To property owners who pride themselves on their lush lawn and garden, winter may seem like a well-deserved breather.
As cooler weather sets in, grasses require far less water than during the summer months. Water loss due to evaporation and transpiration decreases considerably, as does the growth rate of grasses. In Florida, warm-season grasses such as St. Augustine, Bahia, or Bermuda go into a dormant stage during the cold months of the year, awaiting warmer spring temperatures to begin new growth.
And yet, irrigating your lawn correctly in winter will decide if it will return healthy and green in the spring – or whether it returns at all. Often, homeowners are unaware that their irrigation system should be adjusted seasonally, and failure to adjust for changes in temperature can lead to either over-watering or under-watering their lawns.
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What Too Much or Too Little Water Can Do to Your Lawn
A healthy lawn is a properly watered lawn. Giving your lawn more or less water than it needs will harm long-term turf health in more than one way. Here are some of the effects of over-watering and under-watering your lawn.
It drowns the grass’s roots. “The more water, the better” belief couldn’t be more wrong – and detrimental to your turf’s health. Grass plants do not need, and neither can use, a large amount of water, as it forces oxygen, vital to plant growth, out of the soil. This eventually causes the roots of the sod to suffocate and die, leaving your lawn with a very shallow root system.
It leads to weed proliferation. Saturating your lawn with water also promotes the growth of certain weed species, and it often forces property owners into a vicious cycle as they strive to apply a high amount of herbicides necessary to control the excessive number of weeds caused by over-watering.
It reduces the lawn’s overall stress tolerance. If your lawn develops a shallow root system, the grass is put under additional stress, making it more susceptible to insect damage and disease.
It causes the lawn to lose color faster. The health of the root system is the most important factor in determining the health and beauty of your lawn. Over-watering prevents fertilizers and nutrients from being absorbed by the roots, resulting in a lawn that loses color faster.
It slows down plant growth. A slowdown in grass growth is a fairly easy-to-spot sign that your lawn is not receiving enough water. If the plant experiences only a temporary decrease in water supply, it will resume its growth after a while. If the decrease is more permanent, then you may see new leaves growing smaller than normal.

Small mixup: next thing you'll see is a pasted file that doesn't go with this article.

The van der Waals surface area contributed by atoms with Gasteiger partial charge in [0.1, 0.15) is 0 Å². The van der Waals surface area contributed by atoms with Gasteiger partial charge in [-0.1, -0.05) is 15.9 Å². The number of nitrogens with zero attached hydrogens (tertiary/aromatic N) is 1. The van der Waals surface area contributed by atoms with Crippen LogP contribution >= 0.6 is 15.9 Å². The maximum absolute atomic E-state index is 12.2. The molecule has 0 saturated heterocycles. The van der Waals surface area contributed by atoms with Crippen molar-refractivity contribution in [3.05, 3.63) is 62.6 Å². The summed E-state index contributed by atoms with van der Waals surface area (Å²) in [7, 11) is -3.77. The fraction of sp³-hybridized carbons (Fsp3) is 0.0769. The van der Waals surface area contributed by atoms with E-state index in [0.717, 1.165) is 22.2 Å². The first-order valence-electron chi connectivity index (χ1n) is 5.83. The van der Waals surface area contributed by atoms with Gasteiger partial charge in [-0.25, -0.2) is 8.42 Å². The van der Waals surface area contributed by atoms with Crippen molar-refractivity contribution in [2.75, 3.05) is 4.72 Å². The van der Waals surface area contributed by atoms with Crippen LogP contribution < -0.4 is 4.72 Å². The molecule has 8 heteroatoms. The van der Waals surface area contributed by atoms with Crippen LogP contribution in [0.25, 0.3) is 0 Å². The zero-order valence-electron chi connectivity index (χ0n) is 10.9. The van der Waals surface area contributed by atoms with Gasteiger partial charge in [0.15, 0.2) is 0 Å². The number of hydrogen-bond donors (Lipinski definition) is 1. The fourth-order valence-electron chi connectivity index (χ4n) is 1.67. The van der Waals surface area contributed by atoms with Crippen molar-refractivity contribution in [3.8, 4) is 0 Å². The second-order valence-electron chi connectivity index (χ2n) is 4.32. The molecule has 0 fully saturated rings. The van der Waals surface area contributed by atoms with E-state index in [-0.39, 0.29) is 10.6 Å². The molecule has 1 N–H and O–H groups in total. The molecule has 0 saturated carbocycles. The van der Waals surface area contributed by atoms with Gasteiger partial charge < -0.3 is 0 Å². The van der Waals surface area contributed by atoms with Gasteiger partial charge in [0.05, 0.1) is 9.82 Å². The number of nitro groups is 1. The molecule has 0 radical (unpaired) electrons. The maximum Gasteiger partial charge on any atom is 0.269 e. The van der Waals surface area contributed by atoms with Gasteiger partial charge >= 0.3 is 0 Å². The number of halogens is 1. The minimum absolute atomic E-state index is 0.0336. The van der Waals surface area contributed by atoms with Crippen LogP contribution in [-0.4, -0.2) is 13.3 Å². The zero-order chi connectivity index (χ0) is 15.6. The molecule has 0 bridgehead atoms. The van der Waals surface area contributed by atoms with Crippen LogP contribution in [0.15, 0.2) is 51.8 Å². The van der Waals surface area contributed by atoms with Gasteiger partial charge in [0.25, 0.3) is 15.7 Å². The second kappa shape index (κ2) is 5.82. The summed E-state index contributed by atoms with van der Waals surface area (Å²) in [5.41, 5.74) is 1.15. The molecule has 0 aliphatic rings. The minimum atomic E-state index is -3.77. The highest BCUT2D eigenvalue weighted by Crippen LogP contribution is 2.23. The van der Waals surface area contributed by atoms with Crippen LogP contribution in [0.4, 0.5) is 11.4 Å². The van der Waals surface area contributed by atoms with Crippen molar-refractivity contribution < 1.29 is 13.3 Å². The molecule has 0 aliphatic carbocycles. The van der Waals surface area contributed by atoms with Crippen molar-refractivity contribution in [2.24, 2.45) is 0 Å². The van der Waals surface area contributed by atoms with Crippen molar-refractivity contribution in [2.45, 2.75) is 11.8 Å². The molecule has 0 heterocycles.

It causes a change in color. Although turf grasses are surprisingly resilient and can come back if given water, under-watering them for a long period will eventually cause them to change color (from darker green to brown and finally charcoal gray) and die, leaving behind a bare spot that will require replanting.
It makes it fragile and brittle. Under extended drought, the leaf blades become brittle and will break off easily. One way to test if your lawn is suffering from draught stress is to simply walk across your lawn: if footprints are still visible after half-hour or more, it’s a sign that grass blades have low water levels in their tissue, which prevents them from springing back up.
How Much Water Is the Proper Amount?
First thing’s first: it’s important to remember that lawn care is a year-round process. A healthy lawn requires about one inch of water per week, including during winter. An efficient irrigation system does not saturate the soil, wets only the root zone, and doesn’t allow water to run off.
In terms of the amount of water applied each time to your lawn, watering in winter is not much different from watering any other time of the year. Your lawn still requires sufficient water and nutrients to be able to sustain winter damage and come back vivid and green in spring. What changes is the frequency: during summer, your lawn may require watering twice a week, whereas in the cold season, when temperatures are cooler and water doesn’t evaporate as fast, watering it once a week should be fine.
Since there’s no set schedule for watering your lawn in fall and winter, a good way to know when it’s time to water is to simply keep an eye on your lawn. Your grass will tell you when it needs to be watered by showing signs of drought stress or by changing its color. A simple watering schedule would apply about an inch of water when the leaf blades are seen folded in half or if they take on a blue-gray tint rather than keeping their dark green color. The same amount of water should be reapplied when drought is noticeable again.
It’s important to know that not all parts of your lawn have the same irrigation requirements, and different soil conditions may also determine water requirements. In fact, there are several factors that influence water use, which we’ll cover in depth in our next blog post. Until then, make sure to adjust your sprinkler system for the winter or ask for professional help from your local sprinkler and irrigation system provider.